Clean with products that use organic ingredients; filter tap water; and look for cosmetics, moisturizers, and hair-care products without parabens, chemicals that have estrogenlike properties that may stimulate hormone-related cancers.

Avoid BPA and BPS.
Research suggests there are links between cancer and BPA and BPS, both of which are found in plastic bottles and the inside coating of cans. Look for cans labeled BPA-free and plastic containers with the recycling numbers 1, 2, or 4.
Minimize dry cleaning.
Perchloroethylene, a dry-cleaning solvent, causes cancer in animals. Find a dry cleaner that doesn't use it, or air your clothes out after bringing them home.
Keep your cell phone away from your face.
Mobile phones use a form of electromagnetism that has been classified as "possibly carcinogenic to humans." When on your phone, use a headset, speakerphone, or Bluetooth device.
Get cancer-prevention vaccines.
Everyone needs to get the hepatitis B vaccine, which helps prevent liver cancer. The HPV vaccine, which protects against many viral strains that cause cervical cancer, is advised for all females ages 11 to 26 and all males ages 11 to 21.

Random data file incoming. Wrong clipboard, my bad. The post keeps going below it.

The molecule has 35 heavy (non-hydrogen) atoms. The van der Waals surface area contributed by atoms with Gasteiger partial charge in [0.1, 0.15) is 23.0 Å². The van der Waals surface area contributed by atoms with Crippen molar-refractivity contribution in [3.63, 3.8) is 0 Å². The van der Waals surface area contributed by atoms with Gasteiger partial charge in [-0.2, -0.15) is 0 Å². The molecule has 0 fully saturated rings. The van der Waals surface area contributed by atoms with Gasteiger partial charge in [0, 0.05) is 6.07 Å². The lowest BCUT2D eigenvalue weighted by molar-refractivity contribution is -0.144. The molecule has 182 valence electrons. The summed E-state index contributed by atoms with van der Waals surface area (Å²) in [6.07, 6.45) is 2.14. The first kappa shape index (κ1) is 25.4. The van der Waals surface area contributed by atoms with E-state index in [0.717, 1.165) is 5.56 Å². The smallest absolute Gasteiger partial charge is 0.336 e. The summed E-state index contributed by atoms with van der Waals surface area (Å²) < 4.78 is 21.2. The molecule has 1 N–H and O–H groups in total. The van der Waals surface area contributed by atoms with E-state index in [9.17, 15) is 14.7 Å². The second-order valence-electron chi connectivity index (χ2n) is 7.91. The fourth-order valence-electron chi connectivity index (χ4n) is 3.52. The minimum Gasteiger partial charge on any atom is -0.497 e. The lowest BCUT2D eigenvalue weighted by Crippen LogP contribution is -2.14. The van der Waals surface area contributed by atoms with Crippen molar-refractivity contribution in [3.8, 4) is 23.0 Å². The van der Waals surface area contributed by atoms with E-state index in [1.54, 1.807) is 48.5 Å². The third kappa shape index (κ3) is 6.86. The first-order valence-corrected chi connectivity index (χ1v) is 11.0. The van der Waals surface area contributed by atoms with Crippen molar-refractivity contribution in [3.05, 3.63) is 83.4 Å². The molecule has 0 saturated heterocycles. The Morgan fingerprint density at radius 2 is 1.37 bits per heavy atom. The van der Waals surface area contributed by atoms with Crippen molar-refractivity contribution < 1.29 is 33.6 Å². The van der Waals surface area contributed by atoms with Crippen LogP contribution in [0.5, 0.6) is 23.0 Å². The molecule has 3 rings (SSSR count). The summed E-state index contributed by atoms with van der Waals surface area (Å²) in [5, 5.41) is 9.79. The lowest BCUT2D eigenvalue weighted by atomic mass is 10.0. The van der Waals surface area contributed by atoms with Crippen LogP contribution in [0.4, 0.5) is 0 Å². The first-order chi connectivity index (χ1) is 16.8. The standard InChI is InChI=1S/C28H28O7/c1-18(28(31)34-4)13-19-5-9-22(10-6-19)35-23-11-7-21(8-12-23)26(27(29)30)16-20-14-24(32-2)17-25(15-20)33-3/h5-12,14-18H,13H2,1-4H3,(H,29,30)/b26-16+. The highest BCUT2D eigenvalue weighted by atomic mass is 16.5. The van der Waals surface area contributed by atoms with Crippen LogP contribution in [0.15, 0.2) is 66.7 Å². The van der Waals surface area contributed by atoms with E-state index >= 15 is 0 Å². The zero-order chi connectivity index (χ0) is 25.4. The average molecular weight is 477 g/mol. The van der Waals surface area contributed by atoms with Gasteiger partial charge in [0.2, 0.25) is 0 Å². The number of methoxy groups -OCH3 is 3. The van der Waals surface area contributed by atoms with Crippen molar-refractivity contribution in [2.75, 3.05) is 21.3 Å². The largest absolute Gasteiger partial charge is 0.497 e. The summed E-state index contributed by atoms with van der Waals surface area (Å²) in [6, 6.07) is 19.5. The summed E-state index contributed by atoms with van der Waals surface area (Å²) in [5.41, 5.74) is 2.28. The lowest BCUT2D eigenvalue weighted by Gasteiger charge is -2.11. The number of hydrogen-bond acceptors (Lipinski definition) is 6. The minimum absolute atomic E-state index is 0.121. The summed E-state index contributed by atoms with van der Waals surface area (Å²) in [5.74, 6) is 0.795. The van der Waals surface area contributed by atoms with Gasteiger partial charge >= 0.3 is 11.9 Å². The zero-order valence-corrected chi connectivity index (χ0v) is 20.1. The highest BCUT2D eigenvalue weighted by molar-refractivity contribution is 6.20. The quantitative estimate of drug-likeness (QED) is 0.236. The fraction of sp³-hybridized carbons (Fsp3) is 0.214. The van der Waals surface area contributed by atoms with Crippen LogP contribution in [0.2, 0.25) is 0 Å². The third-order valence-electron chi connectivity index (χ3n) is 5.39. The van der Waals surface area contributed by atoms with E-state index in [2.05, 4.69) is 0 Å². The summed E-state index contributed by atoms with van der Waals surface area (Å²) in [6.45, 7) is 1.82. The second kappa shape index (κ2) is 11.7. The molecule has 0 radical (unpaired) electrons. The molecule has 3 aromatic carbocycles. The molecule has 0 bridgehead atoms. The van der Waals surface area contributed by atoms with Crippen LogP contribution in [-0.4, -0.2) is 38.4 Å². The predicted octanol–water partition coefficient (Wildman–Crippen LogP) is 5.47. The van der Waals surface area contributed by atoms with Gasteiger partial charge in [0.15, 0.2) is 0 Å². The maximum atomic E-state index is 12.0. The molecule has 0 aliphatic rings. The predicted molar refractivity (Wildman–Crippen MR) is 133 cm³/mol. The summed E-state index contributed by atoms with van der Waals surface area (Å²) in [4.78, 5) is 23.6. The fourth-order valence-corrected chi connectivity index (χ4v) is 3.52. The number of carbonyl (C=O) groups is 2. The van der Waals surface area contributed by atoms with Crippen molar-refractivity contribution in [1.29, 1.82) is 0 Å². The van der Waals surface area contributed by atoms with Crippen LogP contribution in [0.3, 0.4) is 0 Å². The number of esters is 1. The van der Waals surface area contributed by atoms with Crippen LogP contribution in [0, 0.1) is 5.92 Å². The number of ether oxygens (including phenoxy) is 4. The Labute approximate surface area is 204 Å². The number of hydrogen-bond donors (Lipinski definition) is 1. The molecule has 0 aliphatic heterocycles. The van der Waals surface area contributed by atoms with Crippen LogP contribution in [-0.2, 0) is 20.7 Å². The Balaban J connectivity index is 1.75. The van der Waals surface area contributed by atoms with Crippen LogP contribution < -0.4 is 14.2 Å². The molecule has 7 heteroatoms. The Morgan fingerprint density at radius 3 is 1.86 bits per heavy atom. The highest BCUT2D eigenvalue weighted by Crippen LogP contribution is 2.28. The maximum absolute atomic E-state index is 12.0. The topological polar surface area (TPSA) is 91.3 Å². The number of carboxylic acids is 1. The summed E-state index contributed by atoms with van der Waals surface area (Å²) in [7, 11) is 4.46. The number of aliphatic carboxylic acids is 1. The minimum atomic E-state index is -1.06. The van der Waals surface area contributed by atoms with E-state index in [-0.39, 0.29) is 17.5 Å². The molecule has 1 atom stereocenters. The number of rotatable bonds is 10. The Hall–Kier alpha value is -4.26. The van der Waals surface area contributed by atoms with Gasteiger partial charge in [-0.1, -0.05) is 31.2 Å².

Be screened appropriately.
The colonoscopy is the gold standard for detecting colon cancer; the Pap test, for cervical cancer; and mammograms, for breast cancer.
Limit exposure to medical radiation.
Ask your doctor why a test is recommended and whether there is an alternative that does not use radiation.

Source: Prevention

RECALL ALERT: Britax Convertible Seats

Britax is recalling certain convertible child restraints, models Boulevard 70 G3, Advocate 70 G3, and Pavilion 70 G3, Model Numbers: E9LJ91A, E9LJ91M, E9LJ91S, E9LJ92E, E9LJ93P, E9LJ93S, E9LK91A, E9LK31A, E9LK31Q, E9LK32D, E9LK32Z, E9LK33Q, E9LL11A, E9LL11Q, E9LL12D, E9LL12Z, E9LG81A, E9LG83N, E9LG83P, E9LG83X, E9LG83Y, E9LL21A, E9LL23P, E9LL23Y, manufactured from June 2012 through August 2012. These seats were manufactured with a softer chest pad material that may be bitten or chewed into pieces by a child using the seat. If the child bites off a piece of the softer pad, it could be a choking hazard, resulting in injury or death. Britax will provide owners with replacement HUGS pads that are made from a firmer material and instructions on how to replace the pads free of charge. To view a video on how to remove and replace the HUGS chest pads visit and select the product from the menu on the right side. Owners may remove the HUGS pads and continue using the seat until replacement pads are received. The safety recall is expected to begin shortly. Owners may contact Britax Customer Service Department at 1-888-427-4829 with questions or to request replacement pads in the event their restraint is not already registered with Britax.

For more information for this particular recall, please go to

Saturday, November 3, 2012